Metal Finishing Guide Book

2013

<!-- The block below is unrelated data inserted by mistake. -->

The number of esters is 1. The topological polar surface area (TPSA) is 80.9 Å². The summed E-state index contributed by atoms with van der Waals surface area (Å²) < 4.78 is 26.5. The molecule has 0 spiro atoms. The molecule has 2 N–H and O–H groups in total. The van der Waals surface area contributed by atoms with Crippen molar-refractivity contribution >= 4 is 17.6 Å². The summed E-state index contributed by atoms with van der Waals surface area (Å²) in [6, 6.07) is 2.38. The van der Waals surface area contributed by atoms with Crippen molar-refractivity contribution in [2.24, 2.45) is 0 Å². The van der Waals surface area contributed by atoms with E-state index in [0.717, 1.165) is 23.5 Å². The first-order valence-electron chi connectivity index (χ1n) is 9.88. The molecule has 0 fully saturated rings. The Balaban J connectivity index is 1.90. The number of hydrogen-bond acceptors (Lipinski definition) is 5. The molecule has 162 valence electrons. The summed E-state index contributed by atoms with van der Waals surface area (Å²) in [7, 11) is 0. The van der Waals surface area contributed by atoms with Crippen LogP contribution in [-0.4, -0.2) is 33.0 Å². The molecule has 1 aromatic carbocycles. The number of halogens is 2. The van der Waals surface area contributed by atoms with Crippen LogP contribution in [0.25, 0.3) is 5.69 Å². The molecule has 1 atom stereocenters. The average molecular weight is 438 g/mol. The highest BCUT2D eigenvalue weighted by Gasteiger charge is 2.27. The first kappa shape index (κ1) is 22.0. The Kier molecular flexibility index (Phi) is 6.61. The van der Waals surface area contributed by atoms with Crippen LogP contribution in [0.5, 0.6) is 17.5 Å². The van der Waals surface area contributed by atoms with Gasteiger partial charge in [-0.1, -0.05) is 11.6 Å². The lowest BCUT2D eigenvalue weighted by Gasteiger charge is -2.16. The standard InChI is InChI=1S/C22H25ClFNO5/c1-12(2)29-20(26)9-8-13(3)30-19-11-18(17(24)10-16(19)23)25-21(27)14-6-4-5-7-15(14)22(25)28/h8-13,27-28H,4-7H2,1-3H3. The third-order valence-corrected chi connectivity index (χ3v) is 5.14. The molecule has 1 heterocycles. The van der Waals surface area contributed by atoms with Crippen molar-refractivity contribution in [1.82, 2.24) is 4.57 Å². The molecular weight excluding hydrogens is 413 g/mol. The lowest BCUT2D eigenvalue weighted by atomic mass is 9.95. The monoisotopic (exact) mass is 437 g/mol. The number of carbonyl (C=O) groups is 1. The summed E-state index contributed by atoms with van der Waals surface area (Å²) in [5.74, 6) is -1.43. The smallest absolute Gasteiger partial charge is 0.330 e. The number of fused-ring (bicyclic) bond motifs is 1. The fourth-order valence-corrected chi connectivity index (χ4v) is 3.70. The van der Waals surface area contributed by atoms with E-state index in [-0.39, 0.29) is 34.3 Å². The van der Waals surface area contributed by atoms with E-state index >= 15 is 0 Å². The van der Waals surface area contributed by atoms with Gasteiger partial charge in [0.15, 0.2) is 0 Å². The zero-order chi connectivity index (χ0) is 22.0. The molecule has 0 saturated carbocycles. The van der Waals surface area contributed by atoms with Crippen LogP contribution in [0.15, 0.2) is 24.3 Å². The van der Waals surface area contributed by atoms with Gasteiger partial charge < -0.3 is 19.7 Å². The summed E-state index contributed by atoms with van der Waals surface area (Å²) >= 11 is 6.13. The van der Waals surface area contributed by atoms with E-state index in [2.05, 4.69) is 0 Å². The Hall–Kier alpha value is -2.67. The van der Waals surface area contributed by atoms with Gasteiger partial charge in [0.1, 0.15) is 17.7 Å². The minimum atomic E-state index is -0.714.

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parts directly into the chromium tank. Since the parts are not held by a rack, poor or no contact with cathode leads is common. Contact must depend upon gravity, while being dampened by the solution, to hold the part against the cathode contact points. To increase the likelihood of good contact and satisfactory plating, platers use low current density, low temperatures, and specially designed barrels and trays. Cathode contact points in barrels are constructed from wire mesh, solid steel liners, button contact points less than an inch apart, or steel bars that tumble the parts as they move. Large barrels with small loads also help to increase the frequency of contact and reduce temperature build up inside the confined space of the barrel. In general, the highest practical current density possible, without burning, should be used. Screw and spiral design plating equipment are also used. The parts are put into the barrel at one end and transferred through the barrel for plating inside the threads of the screw. This permits a continuous flow of plated parts. Vibratory agitation and centrifugal force barrels are also available. In all cases, the barrels must be constructed so that the hydrogen gas generated during plating can escape from the barrel rather than being trapped and possibly exploding. Tray plating requires that parts be layered onto a metallic screen and vibrated or tumbled during plating. Trivalent chromium solutions have recently been tried for barrel and tray plating of chromium. Since current interruptions do not hurt the deposit in trivalent chromium processes, and burning is not a problem, this technology will probably become more popular in the future. 260

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